February 19, 1999
California Department of Transportation
1120 N Street, MS-49
Sacramento, California 95814
Dear Director Medina
We are writing to petition you to halt and re-direct the seriously flawed San Francisco-Oakland Bay Bridge east-span replacement project.
This proposed bridge's inadequacies undermine the public interest. It would be a monumental eyesore, it would fail to meet present and future transportation needs, and its conceptual flaws would endanger lives. The public and its representatives have overwhelmingly expressed dissatisfaction with the proposal approved by the Metropolitan Transportation Commission. Many have came forward with grave and serious concerns about the project which MTC and Caltrans, in their own public process, have ignored. These concerns have not been addressed by the officially approved proposal, and, due to its essential characteristics it is physically impossible for it to be modified or improved to satisfy them. Thus a new design is called for.
Justifications given for the MTC-approved design were:
1. Seismic safety. The functionally superfluous ''self-anchored'' suspension structure, 14 percent of the span, has been condemned by experts in seismic response, notably Professor Abolhassan Astaneh-Asl of the University of California at Berkeley, and Professor Manabu Ito, University of Tokyo, emeritus, Japan's most eminent bridge engineer. (See Dr. Astaneh's letter.) This conceptual failure is particularly lamentable in that the only purpose served by this appendage to the proposed viaduct is (according to Caltrans officials) an aesthetic "purpose."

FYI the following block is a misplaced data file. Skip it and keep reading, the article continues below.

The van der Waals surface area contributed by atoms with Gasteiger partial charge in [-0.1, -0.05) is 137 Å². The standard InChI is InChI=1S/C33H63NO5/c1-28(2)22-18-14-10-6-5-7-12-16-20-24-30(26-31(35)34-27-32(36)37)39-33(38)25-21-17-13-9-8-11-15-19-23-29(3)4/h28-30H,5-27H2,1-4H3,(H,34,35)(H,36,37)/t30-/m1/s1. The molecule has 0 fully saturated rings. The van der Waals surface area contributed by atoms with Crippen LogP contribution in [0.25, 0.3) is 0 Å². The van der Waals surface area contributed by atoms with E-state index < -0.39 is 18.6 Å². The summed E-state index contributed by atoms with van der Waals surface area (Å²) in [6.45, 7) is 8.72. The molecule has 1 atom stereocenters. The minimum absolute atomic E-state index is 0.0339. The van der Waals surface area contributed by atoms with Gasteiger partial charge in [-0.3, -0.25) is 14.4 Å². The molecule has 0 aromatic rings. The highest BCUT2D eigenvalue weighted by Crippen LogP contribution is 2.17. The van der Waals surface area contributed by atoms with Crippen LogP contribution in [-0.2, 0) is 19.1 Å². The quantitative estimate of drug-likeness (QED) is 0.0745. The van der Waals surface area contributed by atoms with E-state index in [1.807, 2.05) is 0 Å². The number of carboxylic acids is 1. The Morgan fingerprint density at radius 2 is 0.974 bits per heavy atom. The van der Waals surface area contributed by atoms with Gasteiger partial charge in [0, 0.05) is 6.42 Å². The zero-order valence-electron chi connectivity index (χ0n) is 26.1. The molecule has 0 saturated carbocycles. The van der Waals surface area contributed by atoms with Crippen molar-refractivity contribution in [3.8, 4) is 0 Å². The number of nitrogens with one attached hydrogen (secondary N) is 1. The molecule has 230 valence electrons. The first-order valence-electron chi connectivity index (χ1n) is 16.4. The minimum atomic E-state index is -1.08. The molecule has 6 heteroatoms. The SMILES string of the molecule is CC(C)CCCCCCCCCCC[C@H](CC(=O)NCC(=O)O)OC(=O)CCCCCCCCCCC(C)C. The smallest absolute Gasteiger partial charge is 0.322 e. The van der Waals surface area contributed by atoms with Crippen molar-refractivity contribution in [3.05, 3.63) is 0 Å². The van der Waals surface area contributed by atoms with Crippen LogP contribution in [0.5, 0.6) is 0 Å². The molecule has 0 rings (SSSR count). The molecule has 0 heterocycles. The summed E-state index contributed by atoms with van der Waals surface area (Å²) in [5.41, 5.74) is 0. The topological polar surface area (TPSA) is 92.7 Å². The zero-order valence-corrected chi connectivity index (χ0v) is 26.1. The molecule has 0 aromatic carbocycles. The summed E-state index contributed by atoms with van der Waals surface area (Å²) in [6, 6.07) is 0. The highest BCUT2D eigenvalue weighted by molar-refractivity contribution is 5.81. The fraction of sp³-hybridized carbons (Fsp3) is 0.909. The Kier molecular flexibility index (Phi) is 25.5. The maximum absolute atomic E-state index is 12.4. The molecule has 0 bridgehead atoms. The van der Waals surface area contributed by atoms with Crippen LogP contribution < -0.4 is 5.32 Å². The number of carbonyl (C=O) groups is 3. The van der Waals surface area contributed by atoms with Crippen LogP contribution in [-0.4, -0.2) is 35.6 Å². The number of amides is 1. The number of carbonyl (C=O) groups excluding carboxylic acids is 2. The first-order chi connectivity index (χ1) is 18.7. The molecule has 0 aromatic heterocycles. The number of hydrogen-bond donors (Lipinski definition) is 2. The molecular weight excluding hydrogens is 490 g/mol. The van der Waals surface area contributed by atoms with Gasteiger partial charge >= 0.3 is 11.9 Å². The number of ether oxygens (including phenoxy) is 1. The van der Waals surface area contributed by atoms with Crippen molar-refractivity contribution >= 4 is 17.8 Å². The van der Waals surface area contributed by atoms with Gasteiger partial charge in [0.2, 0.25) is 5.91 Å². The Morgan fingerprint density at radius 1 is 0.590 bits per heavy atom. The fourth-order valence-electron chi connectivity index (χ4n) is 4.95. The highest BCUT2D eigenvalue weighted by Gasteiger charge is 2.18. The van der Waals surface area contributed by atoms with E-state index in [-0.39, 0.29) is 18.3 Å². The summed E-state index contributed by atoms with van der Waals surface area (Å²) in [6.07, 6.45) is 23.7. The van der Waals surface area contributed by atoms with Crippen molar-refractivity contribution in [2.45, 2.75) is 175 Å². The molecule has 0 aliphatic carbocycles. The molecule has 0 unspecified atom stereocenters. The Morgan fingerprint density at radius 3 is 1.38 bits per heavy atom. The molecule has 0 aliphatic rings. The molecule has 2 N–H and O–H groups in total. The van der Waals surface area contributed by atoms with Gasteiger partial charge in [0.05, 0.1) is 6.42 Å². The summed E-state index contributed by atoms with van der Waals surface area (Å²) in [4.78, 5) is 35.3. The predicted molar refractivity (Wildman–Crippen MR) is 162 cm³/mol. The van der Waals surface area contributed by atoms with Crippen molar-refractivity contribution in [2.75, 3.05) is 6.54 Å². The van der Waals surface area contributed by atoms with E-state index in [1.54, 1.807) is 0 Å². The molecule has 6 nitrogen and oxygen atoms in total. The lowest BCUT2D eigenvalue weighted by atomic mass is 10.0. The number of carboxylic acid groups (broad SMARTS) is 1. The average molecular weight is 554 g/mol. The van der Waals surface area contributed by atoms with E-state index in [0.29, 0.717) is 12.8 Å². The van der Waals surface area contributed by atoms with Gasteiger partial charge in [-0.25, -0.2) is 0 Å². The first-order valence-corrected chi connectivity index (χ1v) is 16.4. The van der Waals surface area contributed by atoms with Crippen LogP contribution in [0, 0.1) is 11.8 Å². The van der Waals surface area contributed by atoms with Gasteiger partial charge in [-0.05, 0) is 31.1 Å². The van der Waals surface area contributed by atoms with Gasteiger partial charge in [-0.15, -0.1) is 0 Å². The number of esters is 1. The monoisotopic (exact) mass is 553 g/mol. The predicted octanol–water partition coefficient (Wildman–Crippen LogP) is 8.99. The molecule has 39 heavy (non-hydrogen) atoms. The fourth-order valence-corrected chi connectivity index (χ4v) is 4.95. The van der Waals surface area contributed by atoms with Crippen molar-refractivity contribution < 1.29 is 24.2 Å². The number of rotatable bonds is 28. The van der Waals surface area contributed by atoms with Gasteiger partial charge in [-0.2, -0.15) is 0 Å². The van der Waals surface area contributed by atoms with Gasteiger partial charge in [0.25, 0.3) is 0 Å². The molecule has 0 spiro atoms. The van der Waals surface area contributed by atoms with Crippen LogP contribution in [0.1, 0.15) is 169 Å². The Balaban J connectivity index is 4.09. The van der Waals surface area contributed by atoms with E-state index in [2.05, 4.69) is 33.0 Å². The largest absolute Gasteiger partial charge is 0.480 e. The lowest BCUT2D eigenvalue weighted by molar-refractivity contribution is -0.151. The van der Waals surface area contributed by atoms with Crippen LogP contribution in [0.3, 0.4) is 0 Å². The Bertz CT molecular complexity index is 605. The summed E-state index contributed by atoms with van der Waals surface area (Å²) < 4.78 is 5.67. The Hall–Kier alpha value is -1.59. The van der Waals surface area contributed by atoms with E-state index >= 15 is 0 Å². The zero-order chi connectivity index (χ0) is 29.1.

2. Alignment. MTC's Engineering and Design Advisory Panel (EDAP) eliminated all options for bridges south of the existing bridge, including a proposal by Caltrans's Project Manager, Brian Maroney, who preferred an efficient, straight southern route. Proposals which were made and retained by EDAP's own members are not suitable for placement on a southern
alignment. In addition to the northern alignment's negative effect on Treasure Island and the Yerba Buena promontory, cited by the City of San Francisco and the U.S. Navy, there is also the more ominous issue of an ancient canyon, the Temescal formation. The Temescal is an ancient underwater canyon on the edge of which the bridge would be perched; geologists think this area is prone to landslides in an earthquake. Confirmation of the nature of the Temescal has forced designers of the bridge to adjust their initially proposed alignment 1,000 feet further south. The DEIS for the project admits serious concern which would be mitigated "in the final design" by unspecified means. (See an excerpt from the DEIS.)